If you just want to experience all of Gord’s mechanics without staggered unlocks or a narrative veneer, you could jump straight to the custom scenario menu (not recommended). This mode allows you to create unique scenarios, tweaking parameters like the size and biome, victory conditions, event frequency, enemy strength, and available resources. You can even share the map seed with friends as a challenge. It adds plenty of longevity and gives you the option to play brisk and easy maps to perfect your build order and upgrades, before throwing yourself into increasingly tough challenges. Think accumulating and maintaining resources, hunting down or appeasing a demon, or finding guarded treasures – often within a time limit that’ll test your adaptability under pressure.
Despite the grim setting, the gloomy, overgrown, and oppressive forbidden lands make for a welcome change from the bright verdant hills, valleys, and castles so commonplace in Western European high fantasy; as does its bestiary of grotesque monsters and demons that were loosely inspired by Slavic folklore. As you explore each map and progress through the campaign, you also unlock an extensive and fully-narrated “Chronicle” – bundled in with the console version – which fleshes out the current state of the world, ancient civilisations, and the origin of its twisted creatures and deities.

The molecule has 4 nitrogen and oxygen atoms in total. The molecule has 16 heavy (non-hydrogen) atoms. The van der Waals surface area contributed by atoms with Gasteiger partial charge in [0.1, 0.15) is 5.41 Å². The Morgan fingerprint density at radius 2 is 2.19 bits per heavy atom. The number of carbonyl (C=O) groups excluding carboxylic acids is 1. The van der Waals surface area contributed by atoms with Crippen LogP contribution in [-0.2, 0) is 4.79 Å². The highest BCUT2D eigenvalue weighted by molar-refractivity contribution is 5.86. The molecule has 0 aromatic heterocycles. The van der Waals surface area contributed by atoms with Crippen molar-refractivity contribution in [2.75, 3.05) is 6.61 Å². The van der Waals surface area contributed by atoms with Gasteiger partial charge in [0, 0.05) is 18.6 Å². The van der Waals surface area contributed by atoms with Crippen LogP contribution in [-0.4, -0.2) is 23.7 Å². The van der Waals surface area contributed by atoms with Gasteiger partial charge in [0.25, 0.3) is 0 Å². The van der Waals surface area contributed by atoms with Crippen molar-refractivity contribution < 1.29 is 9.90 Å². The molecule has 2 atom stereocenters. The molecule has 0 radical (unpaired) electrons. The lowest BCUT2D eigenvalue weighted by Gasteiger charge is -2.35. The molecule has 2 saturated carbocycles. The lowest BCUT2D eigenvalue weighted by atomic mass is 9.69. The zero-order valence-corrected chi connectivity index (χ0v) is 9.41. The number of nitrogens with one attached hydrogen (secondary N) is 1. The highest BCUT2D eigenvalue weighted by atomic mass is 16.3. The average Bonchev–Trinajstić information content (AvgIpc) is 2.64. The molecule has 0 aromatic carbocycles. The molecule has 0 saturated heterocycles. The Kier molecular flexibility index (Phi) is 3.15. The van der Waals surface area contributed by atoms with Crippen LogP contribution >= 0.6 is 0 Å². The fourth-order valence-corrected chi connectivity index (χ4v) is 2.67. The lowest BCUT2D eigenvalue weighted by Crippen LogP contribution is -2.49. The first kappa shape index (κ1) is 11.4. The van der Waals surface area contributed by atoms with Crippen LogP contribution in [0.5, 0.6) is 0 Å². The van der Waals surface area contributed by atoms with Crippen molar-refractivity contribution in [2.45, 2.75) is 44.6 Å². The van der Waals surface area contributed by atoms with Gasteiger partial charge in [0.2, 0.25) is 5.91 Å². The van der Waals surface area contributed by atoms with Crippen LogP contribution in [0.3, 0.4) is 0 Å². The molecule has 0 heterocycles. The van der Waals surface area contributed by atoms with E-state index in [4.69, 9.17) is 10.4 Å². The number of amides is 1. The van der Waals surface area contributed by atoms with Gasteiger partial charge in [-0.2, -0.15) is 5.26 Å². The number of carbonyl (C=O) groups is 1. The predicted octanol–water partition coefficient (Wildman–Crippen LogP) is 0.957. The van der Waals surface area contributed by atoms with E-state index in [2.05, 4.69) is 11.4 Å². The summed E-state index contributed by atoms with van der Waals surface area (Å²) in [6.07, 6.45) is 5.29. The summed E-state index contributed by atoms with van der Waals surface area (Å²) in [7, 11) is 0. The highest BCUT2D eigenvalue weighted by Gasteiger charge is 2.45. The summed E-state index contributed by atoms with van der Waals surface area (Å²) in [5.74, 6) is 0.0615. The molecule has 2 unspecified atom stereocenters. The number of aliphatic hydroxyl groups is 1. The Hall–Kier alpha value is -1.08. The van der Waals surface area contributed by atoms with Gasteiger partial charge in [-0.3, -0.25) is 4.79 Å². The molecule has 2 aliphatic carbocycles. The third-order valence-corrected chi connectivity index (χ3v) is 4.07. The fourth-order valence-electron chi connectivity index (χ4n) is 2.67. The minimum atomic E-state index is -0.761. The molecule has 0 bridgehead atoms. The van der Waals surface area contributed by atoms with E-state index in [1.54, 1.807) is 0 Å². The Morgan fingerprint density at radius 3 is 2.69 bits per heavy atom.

Regardless of the game mode you pick, Gord revolves around the “gord” (an archaeological term for medieval Slavic fortified settlements in Central and Eastern Europe) – a circular palisade that provides a foothold in each region, protecting and sustaining your small population, while you expand resource production, improve fortifications, upgrade structures, and prepare adventuring parties.
If Gord functioned in the detached, mostly-automated manner of most city-builders or survival games, you could argue it lacks sufficient depth. However, with the focus on small settlements, a handful of unique workers, the physical transporting of resources, and real-time-with-pause combat, you’ll find yourself constantly micromanaging and shifting priorities. It makes for intense and involved gameplay, and the campaign – despite being packed with tutorials – leaves you to figure out its distinct gameplay rhythms on your own.